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6 Best Ways to Get an IRS Tax Settlement

— February 19, 2020

Depending on your situation, the IRS can grant you additional time to settle your taxes in full.

Paying taxes can be complicated, but it is not optional. If you leave it unpaid, then things can become worse, and you may face penalties. It can give you a substantial financial crisis, which might also get challenging to solve. When it comes to tax settlement, many people don’t know their options for dealing with their tax debt. Here are six best ways to settle your IRS tax if you are facing problems paying it.

1. Paying taxes through credit cards

You can ask the IRS for more time to pay your tax bill if time-shortage is your concern. It will offer you different payment plans. There are two types of installment plans: Short-term payment plan(120 days or less) and long-term payment plan(120 days or more). The IRS accepts payments from money order, debit/credit card, or by check. Choosing a payment plan doesn’t mean that you are exempt from penalties and interest for late payment. These will keep on increasing until your tax balance amount is zero. If your tax balance amount is $25,000, you should opt for automatic withdrawals from a bank account. Remember that if you make the payment using a debit/credit card, you also have to pay a processing fee. Payment done using a credit card is the right choice if you are sure that you can pay your credit card bills ultimately. If you are unsure about paying off credit card bills, it can also lead to credit card interest and other fees. In this case, you should consider other options.

2. Paying taxes by refinancing your home

If you can afford to pay your taxes by refinancing your home, the IRS has the option to re-fi. If your house has sufficient equity, then you can use that equity to pay your outstanding tax debt. Mortgage rates are comparably low, and although interest rates for home mortgages have gone up, you can deduct the home loan interests if you itemize. It is a big benefit as compared to credit card payments as the credit card interest is non-deductible. However, just like any other debt, proceed with caution. If you are already in the red, and you feel that refinancing your home to IRS will leave you in more significant debt, do not use this option as you could potentially lose your home for not paying taxes. If you are staying in areas with high property rates, you may need to plan your refinancing option carefully. For example, if you are in the Bay area, look out for Bay Area IRS Tax Settlement experts to resolve your IRS tax debt.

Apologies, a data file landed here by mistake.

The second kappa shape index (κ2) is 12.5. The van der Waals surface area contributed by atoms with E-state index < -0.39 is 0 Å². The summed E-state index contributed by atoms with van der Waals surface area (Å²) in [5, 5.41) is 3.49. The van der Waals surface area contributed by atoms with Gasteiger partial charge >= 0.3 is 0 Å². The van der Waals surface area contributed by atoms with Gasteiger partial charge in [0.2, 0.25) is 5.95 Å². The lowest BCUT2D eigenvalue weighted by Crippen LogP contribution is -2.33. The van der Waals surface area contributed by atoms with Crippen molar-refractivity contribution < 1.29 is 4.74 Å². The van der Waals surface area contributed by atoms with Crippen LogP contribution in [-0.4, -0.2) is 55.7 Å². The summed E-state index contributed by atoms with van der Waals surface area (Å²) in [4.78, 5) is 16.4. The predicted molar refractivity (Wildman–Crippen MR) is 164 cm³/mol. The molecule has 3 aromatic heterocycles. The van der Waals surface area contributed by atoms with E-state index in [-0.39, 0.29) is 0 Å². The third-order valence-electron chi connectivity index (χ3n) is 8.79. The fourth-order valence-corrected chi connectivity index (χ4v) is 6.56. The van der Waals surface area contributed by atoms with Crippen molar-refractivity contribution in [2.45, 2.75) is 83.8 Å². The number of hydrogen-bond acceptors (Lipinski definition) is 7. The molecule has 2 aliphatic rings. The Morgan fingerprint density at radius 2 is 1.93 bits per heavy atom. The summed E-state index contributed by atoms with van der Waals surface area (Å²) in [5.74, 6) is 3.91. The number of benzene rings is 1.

3. Pay taxes in installments through an Installment Agreement

If you are unable to settle your entire taxes at once, consider paying them in installments. Applying for an installment agreement with the IRS lets you pay them over time. You can apply for an installment agreement online or via mail. Before applying for installment agreements, you must file all your tax returns. The IRS will confirm whether your request for installment payments stands approved or denied within 30 days of receiving the request. Until you pay your entire bill, the IRS will charge you interest. While you are paying taxes in installments, you should also be ready that the IRS could potentially seize your refunds.